Alex Rodriguez

A-Rod: not hitting, but still trying to score

50 Comments

This may be the most New York Post story ever:

After being replaced in the bottom of the eighth inning in Game 1 of the American League Championship Series, the highest-paid Yankee openly flirted with a pair of pretty women two rows behind the dugout — even sending them a ball bearing a note asking for their phone numbers, a witness told The Post.

“I watched him flirt with two admittedly very cute young women nearby,’’ the witness said.

But see, that part of it is actually fun. Here’s the part that makes it New York Posty:

Instead of rooting on his teammates as they struggled to stay alive during the tense game at Yankee Stadium, A-Rod, 37, had a ball boy toss the young women a baseball inscribed with a message asking for their numbers … Fans sitting behind the dugout at Saturday’s game said they were disgusted after witnessing A-Rod’s shenanigans, which were more befitting a sixth-grader than a serious ballplayer.

There is a fabulously indignant quote about it from some anonymous fan too, which sounds so spot-on perfect in its flabbergasted outrage that I’d be shocked if the person who gave it wasn’t clutching his or her pearls at the time.  RIP to all of those people who died as a result of these tragic shenanigans.  If only A-Rod had been as dour and serious as they were, this atrocity would never have occurred.

By the way, this is a good time to look back to that thing about narratives we discussed yesterday, because a story like this is the kind of thing where narrative silliness is almost certain to occur.

It’s one thing to look at this as a fluffy, silly amusing story which allows us to crack wise. That can be a lot of fun if we let it be and if we don’t take everything so damn seriously. For example: if one of the “admittedly very cute young women near by” call A-Rod back, we can all take great joy in the fact that he has finally stopped striking out.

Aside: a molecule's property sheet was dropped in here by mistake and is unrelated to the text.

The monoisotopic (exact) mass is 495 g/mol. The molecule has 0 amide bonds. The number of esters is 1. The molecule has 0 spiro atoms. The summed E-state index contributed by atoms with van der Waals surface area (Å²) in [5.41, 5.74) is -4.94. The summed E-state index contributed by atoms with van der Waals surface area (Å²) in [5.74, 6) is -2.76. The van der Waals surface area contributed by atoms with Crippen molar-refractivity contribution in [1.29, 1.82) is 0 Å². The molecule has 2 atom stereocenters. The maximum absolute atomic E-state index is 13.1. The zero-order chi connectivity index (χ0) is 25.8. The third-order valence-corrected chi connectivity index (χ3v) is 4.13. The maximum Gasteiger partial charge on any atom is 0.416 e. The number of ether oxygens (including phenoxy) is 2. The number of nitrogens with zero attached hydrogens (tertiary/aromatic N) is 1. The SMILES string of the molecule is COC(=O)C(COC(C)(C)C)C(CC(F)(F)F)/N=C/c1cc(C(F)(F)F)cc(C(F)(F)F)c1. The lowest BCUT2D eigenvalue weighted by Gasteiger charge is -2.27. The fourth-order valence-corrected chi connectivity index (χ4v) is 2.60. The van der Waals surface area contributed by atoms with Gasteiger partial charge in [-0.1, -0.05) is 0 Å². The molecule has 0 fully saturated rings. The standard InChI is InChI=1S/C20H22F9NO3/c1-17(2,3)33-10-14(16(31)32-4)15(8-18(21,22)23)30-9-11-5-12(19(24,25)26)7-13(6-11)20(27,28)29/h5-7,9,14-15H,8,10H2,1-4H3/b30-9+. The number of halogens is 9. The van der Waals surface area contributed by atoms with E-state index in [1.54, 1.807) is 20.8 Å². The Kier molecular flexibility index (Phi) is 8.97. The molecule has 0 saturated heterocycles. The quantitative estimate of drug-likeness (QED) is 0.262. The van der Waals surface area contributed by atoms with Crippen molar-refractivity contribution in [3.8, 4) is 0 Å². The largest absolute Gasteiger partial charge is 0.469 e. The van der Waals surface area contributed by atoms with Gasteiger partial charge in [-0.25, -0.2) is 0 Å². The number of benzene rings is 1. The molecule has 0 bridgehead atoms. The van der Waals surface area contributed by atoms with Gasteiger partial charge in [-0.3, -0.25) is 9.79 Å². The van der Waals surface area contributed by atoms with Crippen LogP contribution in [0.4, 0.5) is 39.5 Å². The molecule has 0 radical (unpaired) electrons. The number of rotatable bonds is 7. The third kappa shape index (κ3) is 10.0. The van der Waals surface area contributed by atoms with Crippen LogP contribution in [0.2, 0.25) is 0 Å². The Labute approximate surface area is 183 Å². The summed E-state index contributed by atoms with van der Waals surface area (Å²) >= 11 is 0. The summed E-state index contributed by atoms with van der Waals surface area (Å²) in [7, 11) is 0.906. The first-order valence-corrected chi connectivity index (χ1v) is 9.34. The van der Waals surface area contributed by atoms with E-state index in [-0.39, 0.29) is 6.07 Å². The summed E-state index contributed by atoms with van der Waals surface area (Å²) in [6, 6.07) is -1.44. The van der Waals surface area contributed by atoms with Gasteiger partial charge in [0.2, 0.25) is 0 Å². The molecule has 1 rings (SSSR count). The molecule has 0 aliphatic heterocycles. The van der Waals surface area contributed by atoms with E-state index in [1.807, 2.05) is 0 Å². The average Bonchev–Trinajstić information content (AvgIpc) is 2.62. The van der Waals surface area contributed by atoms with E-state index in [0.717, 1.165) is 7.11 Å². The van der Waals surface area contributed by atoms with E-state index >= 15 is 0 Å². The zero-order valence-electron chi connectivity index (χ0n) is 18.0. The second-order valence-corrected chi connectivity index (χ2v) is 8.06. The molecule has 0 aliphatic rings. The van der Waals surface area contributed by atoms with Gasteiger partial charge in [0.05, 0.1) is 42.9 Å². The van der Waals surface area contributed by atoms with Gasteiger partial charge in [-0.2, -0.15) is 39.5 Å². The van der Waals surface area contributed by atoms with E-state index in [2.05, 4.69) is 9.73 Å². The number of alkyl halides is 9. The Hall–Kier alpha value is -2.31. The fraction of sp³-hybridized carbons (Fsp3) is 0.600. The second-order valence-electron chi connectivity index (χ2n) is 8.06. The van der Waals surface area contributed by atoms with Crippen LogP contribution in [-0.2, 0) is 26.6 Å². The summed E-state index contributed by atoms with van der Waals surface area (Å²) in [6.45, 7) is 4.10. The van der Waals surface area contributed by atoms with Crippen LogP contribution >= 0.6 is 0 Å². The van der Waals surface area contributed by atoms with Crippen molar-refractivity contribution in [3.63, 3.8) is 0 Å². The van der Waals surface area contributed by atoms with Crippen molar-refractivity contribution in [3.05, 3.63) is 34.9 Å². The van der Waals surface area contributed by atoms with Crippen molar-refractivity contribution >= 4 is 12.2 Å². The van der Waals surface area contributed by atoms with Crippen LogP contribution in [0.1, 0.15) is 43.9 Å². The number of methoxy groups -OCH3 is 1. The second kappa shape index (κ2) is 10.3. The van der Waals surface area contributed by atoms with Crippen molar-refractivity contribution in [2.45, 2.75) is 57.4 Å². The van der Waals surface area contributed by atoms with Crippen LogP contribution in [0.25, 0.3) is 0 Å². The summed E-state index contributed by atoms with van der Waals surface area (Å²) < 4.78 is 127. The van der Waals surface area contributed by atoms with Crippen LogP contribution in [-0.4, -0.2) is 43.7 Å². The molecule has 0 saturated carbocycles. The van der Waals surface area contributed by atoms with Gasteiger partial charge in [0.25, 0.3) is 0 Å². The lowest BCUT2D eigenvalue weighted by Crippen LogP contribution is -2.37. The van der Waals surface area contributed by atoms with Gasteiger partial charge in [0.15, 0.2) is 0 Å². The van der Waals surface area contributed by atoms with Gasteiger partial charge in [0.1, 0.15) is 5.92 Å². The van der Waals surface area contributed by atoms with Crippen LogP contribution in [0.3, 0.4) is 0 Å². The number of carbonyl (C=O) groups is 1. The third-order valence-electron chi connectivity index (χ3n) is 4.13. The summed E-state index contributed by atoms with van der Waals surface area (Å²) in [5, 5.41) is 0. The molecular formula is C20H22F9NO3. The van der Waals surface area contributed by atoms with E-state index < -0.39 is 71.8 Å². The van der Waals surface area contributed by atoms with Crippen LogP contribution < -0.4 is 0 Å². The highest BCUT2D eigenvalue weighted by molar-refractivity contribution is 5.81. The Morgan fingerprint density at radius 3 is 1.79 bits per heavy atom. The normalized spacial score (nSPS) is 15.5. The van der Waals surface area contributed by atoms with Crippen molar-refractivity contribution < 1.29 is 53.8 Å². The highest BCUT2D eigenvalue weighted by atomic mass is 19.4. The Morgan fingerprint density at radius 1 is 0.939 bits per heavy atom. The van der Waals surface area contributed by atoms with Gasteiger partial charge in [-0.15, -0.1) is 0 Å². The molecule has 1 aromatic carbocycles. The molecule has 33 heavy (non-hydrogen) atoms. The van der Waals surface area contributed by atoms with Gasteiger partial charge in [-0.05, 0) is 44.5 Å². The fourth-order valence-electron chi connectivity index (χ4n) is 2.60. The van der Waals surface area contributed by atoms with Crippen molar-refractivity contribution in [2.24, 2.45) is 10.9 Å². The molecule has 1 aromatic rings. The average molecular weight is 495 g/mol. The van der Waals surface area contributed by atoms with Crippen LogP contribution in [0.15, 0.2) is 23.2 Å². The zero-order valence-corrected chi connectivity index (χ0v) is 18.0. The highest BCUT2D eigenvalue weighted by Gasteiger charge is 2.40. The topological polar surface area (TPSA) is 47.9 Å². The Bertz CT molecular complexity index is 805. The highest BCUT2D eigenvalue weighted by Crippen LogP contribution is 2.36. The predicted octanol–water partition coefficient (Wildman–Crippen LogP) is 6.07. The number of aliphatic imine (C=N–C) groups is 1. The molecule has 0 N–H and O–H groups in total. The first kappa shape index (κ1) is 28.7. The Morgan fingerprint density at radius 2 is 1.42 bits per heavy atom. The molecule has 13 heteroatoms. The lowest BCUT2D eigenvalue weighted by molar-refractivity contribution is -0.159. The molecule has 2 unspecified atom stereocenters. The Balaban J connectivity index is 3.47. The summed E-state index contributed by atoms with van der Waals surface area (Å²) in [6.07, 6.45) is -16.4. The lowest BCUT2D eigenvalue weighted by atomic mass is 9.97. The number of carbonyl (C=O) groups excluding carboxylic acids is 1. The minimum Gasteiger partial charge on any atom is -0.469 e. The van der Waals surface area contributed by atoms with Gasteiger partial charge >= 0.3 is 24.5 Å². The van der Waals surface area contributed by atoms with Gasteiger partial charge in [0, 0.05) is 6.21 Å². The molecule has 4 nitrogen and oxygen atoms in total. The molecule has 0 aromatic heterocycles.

It’s another thing altogether, however — another idiotic thing — to turn this inconsequential little tabloid story into some metaphor for Rodriguez’s and the Yankees’ postseason struggles or something. If we pretend that This Means Something, either in a baseball sense or a moral sense or a work-ethic sense that has Serious Consequences for the New York Yankees and Alex Rodriguez’s legacy.

I say we should feel free to have all the fun with this kind of story we want, and to let our references to it be only limited by our senses of humor (note: almost all of the jokes will be bad and beaten into the ground by noon, but it’s not like that has stopped us before) .  However, to the extent you’re reading something from a baseball writer or talking to some other fan and they want to turn this into Chicken and Beer South, be assured that you are dealing with some weapons-grade stupid.

Video: Nelson Cruz hits second-longest home run of 2016

ANAHEIM, CA - SEPTEMBER 14:  Nelson Cruz #23 of the Seattle Mariners celebrates his solo homerun with Daniel Vogelbach #20 of the Seattle Mariners to take a 2-1 lead over the Los Angeles Angels of Anaheim during the seventh inning at Angel Stadium of Anaheim on September 14, 2016 in Anaheim, California.  (Photo by Harry How/Getty Images)
Getty Images
Leave a comment

There’s certainly never a bad time to hit a home run, but when you get the opportunity to crush a triple-deck, 493-foot shot off of Tyler Duffey, you should take it. With the Mariners down 2-0 to the Twins in the fourth inning, Cruz hammered a fastball to deep left field for his 39th long ball of the season — and the second-longest home run hit in 2016, to boot.